I had spent 9 months pouring over it, not being able to figure out what to cut out. I felt like everything had to be in there.

And then I sent it to one of my speaking coaches David Brooks, the 1990 World Champion of Public Speaking. He said, “Let me have a quick look at it and see if I can give you some ideas”.

Twenty minutes later he emailed me back the speech, and he had reduced it from about 900 words to 600 just by deleting parts that weren’t critical, changing a few words here and there, and suggesting to replace some of the words with stories and facial expressions that could make the points much faster.

I immediately called him on the phone and said “David, I can’t believe this, you did in 20 minutes what I’ve been trying to do for 9 months!”

He replied, “No Rory, that took me 20 years to learn how to do.”

David went on later to say, “The masters tell the audience every word they need to know but not a word more.”

If you’re in sales (and we all are), or you do any other type of presentations, we should all learn how to do the same.

Why most stories will never help you sell but how yours can!

stories

The story is in the struggle.

If there is no struggle there is no story.

You can’t have a hero if you don’t first have a villain.

You can’t have an exciting climax if you don’t first have a dramatic conflict.

You can’t have a win if you don’t first have a chance of a loss.

The story is in the struggle.

That is the secret to storytelling.

If you want to tell better stories then you have to become better at describing the struggle.

Why do stories matter?

Because stories are one of the most powerful, communication tools we have.

Stories are persuasive because they are what people relate to.

Stories are one of the best strategies you can use to influence people to change their behavior, buy, donate, or take action.

The human mind loves stories.

Part of the reason why is because the human mind loves to complete things

It loves to finish things.

And it doesn’t like unfinished things.

Which is why stories are so powerful.

The start of a story begins something and then our brain stays engaged until it is finished.

The opening of a story draws us in and our mind doesn’t let us release until the story is closed.

Think about it, haven’t you ever finished watching a movie or reading a book that you really didn’t like?

Why did you do that?

It’s just because you couldn’t handle not knowing how it ended!

Expert leaders, salespeople, marketers, speakers and of course authors know this and that is why they use stories to communicate their points rather than just delivering information by itself.

And the single most important ingredient to any story is the struggle.

The story is in the struggle.

It is the conflict.

It is the drama.

It is the uncertainty and unknowing of what is going to happen.

We’re not interested in a movie where a man meets a girl and they immediately fall in love and they get married and live happily ever after.

That’s nice but it’s boring. It doesn’t engage us. It doesn’t get us emotionally bought in. And so it doesn’t capture our attention.

But you could make the same exact movie a thousand times just using different characters that follows this plot:

Girl wants love but is unsure she is worthy of it and will ever find it.

Man loves to party and is unsure if he’ll ever trade in his independence to settle down and become a family man.

Upon an unexpected meeting, they both feel a spark.

But neither is sure if it’s real or if the other person would go for them.

Still unsure about the relationship possibility and their own selves, they flirt and it starts to come together.

They start to casually date and all is wonderful as they begin to fall in love.

But then something terrible happens and they separate. It all falls apart.

Just when there seems to be no hope, one of them has an epiphany and comes back to the other desperate for forgiveness.

For a moment though we’re not sure if their partner will ever take them back.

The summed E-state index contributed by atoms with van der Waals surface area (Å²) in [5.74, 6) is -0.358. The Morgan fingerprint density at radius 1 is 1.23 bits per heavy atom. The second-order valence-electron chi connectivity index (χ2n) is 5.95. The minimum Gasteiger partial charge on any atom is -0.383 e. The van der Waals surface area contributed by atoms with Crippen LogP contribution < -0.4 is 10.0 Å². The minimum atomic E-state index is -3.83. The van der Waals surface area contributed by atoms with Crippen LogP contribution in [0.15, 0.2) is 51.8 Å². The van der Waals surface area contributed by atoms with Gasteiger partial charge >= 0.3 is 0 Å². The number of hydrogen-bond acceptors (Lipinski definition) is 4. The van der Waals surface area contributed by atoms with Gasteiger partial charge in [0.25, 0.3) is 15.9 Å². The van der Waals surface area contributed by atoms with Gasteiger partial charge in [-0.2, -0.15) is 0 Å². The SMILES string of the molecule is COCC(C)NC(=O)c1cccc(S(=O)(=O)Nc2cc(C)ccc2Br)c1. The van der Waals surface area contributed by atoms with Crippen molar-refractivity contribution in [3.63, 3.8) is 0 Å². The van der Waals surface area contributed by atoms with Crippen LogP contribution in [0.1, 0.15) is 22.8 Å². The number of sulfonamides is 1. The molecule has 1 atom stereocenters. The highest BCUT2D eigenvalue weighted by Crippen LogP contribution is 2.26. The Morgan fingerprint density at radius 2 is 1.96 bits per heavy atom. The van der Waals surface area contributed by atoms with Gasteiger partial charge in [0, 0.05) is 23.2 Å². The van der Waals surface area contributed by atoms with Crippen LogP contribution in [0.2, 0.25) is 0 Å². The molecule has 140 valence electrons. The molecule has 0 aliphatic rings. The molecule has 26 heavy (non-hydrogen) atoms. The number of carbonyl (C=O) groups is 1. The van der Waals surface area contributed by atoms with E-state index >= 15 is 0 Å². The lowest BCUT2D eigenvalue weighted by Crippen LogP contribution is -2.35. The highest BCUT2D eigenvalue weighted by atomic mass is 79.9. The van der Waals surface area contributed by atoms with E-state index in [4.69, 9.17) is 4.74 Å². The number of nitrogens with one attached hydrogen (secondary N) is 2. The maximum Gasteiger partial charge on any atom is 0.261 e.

But then they do and THEN they live happily ever after!

Sound familiar? It should.

It’s the formula for just about every romantic comedy ever made. (I love all of them!)

But it works because it’s littered with conflict!

It’s loaded with self-doubt, uncertainty, challenges, and odds.

The story is all about the struggle.

We think it’s the climax that we care about but it’s really the struggle that’s more important.

How do stories apply to business? 

Smart marketers know that you can’t just talk about the results you provide – that is just skipping ahead in uninteresting fashion immediately to the conclusion.

Rather, you have to write about and describe the problems you help solve.

Smart salespeople know that when you’re third party selling, don’t just tell a story about the results your client experienced.

Make it interesting, more engaging, and more influential by first telling us about the challenges they were experiencing and the obstacles they had to overcome.

Tell me a story specifically about what they were struggling with BEFORE they met you and if I can relate to having a similar problem in my own life then I will be more likely to buy from you as well.

You have to sell the problem as much as you sell the solution!

If you’re a leader don’t just tell us about a new strategy the company has. Give us the context for why you made the decision based on a real-life story of what happened that triggered the realization that we needed to change.

If you’re a fundraiser don’t just tell us about all the thousands of people you’ve helped as a collective body. That’s wonderful but we sometimes have a hard time connecting with a mass body of faceless people.

Instead, tell us the story of one person and what they were struggling with and what their life was like BEFORE they found you. THEN tell us about what your cause or charity did for them and how it changed their life.

Do that and I’ll double the amount of the check I’ll write to you.

It’s important that you share the results. It’s important that you tell us what ended up happening. But that is most powerful when you first tell us what the need or the pain was before.

We do want to know what happens. We do want to know how it finishes. We do care about knowing the ending.

But if you want to engage us, if you want us to pay attention, if you want us to care…

Tell us a story.

Tell us a struggle.

Tell us about what the challenge was, what the villain was, what the darkness was, what the problem was, what the doubt was, what the uncertainty was, what the hopelessness was…

Then tell us how you overcame it.

That’s a story that will sell.

That’s a story that will influence.

That’s a story that will lead people to action.

That’s a story because the story is in the struggle.